I think that the slice() is a bit hacky, and prone to breaking if I change my mind about the id names, but I wanted this to be generic so I could add types easily.

Is there maybe another / better way to do this just using CSS nesting the 'panels' inside the li elements?

Markup:

   <ul id="type-select">
<li><a id="type-1" href="#">1</a></li>
<li><a id="type-2" href="#">2</a></li>
...
</ul>

<div id="panel-1" class="panel">blah</div>
<div id="panel-2" class="panel">blah</div>
...


JavaScript:

function switchType(type){
$("#type-select li a").removeClass("selected-type");$("#type-"+type).addClass("selected-type");
$(".panel").removeClass("selected-panel");$("#panel-"+type).addClass("selected-panel");
}

// initial state
$("#no-results").hide(); switchType("1");$("#type-select li a").click(function(){switchType(this.id.slice(5))});


This kind of navigation is usually referred to as tabs or tabbed navigation. There are loads of ready scripts on the net for this - for exampe - since you are using jQuery - jQuery UI. But since this is really a quite trivial functionality, it's quite okay to implement it yourself.

To make the implementation cleaner, you can add a direct reference to the matching panel in the link. I would use the href attribute and refer to the panel using a URL hash. This has the advantage, that it will work without JavaScript or CSS by scrolling to the chosen panel.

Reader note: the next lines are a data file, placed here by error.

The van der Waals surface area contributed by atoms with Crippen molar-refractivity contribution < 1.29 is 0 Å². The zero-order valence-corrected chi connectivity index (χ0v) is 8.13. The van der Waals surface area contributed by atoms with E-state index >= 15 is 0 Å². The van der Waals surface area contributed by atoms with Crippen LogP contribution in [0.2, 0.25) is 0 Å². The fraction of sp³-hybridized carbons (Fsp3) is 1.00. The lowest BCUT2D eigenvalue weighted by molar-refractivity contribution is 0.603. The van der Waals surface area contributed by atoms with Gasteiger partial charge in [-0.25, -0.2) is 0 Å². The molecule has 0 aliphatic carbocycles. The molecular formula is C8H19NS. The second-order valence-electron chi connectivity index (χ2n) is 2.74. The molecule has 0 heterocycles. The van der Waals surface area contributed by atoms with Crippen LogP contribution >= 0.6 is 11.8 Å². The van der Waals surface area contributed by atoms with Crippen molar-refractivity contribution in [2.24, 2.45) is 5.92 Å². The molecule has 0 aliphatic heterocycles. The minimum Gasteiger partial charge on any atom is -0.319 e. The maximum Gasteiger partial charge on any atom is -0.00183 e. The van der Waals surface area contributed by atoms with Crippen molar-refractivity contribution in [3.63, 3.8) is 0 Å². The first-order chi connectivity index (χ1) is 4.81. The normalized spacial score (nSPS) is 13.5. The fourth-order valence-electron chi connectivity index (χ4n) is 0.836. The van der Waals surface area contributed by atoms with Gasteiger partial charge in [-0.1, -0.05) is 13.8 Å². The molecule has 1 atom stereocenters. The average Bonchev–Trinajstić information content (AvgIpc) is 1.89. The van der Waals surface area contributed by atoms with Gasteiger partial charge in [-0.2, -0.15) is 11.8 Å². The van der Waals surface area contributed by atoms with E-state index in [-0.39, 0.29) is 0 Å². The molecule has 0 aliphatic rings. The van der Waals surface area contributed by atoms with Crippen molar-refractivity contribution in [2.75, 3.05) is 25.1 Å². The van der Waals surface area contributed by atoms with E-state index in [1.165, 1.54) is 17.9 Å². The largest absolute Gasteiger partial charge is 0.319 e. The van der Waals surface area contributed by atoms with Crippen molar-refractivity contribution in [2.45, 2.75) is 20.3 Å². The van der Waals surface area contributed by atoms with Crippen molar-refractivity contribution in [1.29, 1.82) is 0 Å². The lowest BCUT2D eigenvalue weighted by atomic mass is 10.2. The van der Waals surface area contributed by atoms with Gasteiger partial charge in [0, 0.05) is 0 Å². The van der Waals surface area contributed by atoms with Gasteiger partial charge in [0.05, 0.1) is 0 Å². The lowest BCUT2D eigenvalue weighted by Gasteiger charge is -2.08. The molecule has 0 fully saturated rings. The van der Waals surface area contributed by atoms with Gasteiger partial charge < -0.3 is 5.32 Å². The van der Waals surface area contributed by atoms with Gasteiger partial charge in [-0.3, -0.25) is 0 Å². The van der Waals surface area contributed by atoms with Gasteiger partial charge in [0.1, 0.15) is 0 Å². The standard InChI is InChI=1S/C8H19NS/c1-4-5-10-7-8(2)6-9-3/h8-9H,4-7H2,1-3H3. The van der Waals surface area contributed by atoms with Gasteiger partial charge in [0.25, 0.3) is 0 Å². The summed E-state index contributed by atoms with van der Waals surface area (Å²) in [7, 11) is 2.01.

You can drop the ids on the links and use a direct reference to them in the function.

<ul id="type-select">
<li><a href="#panel-1">1</a></li>
<li><a href="#panel-2">2</a></li>
</ul>


Consider using the CSS :target pseudo class for the functionality:

.panel { display: none; }
.panel:target { display: block; }


And add JavaScript, for browsers that don't support it and to set the classes:

$("#type-select li a").click(function(){return switchType(this)}); function switchType(link){ var hashPos = link.href.indexOf("#"); if (hashPos >= 0) { // Parsing out the hash and removing '#', in case the href // attribute contains a complete URL, and in case some other // method than a CSS selector is used to find the panel var panelId = link.href.substring(hashPos + 1);$("#type-select li a").removeClass("selected-type");
$(link).addClass("selected-type");$(".panel").removeClass("selected-panel");

Don't forget to return false so the the default action of the link (which will lead to unnecessary scrolling) is canceled.